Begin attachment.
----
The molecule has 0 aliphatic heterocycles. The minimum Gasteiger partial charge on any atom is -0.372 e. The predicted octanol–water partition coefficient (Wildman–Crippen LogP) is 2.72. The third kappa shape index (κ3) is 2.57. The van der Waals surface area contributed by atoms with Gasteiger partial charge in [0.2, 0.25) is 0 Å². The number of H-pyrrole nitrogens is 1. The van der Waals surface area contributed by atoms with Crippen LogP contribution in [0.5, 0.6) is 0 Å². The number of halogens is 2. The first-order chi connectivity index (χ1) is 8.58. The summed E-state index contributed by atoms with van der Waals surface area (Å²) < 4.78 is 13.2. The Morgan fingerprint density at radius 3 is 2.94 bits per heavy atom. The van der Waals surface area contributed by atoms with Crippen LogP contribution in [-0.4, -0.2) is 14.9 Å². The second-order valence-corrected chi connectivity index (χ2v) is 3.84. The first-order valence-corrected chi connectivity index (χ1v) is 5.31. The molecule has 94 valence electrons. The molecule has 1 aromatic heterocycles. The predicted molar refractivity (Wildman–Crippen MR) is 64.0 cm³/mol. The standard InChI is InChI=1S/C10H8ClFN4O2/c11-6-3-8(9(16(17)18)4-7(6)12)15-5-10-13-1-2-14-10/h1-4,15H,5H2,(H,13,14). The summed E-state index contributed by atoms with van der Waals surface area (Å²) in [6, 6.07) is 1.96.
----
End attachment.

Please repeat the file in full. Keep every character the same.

The molecule has 0 aliphatic heterocycles. The minimum Gasteiger partial charge on any atom is -0.372 e. The predicted octanol–water partition coefficient (Wildman–Crippen LogP) is 2.72. The third kappa shape index (κ3) is 2.57. The van der Waals surface area contributed by atoms with Gasteiger partial charge in [0.2, 0.25) is 0 Å². The number of H-pyrrole nitrogens is 1. The van der Waals surface area contributed by atoms with Crippen LogP contribution in [0.5, 0.6) is 0 Å². The number of halogens is 2. The first-order chi connectivity index (χ1) is 8.58. The summed E-state index contributed by atoms with van der Waals surface area (Å²) < 4.78 is 13.2. The Morgan fingerprint density at radius 3 is 2.94 bits per heavy atom. The van der Waals surface area contributed by atoms with Crippen LogP contribution in [-0.4, -0.2) is 14.9 Å². The second-order valence-corrected chi connectivity index (χ2v) is 3.84. The first-order valence-corrected chi connectivity index (χ1v) is 5.31. The molecule has 94 valence electrons. The molecule has 1 aromatic heterocycles. The predicted molar refractivity (Wildman–Crippen MR) is 64.0 cm³/mol. The standard InChI is InChI=1S/C10H8ClFN4O2/c11-6-3-8(9(16(17)18)4-7(6)12)15-5-10-13-1-2-14-10/h1-4,15H,5H2,(H,13,14). The summed E-state index contributed by atoms with van der Waals surface area (Å²) in [6, 6.07) is 1.96.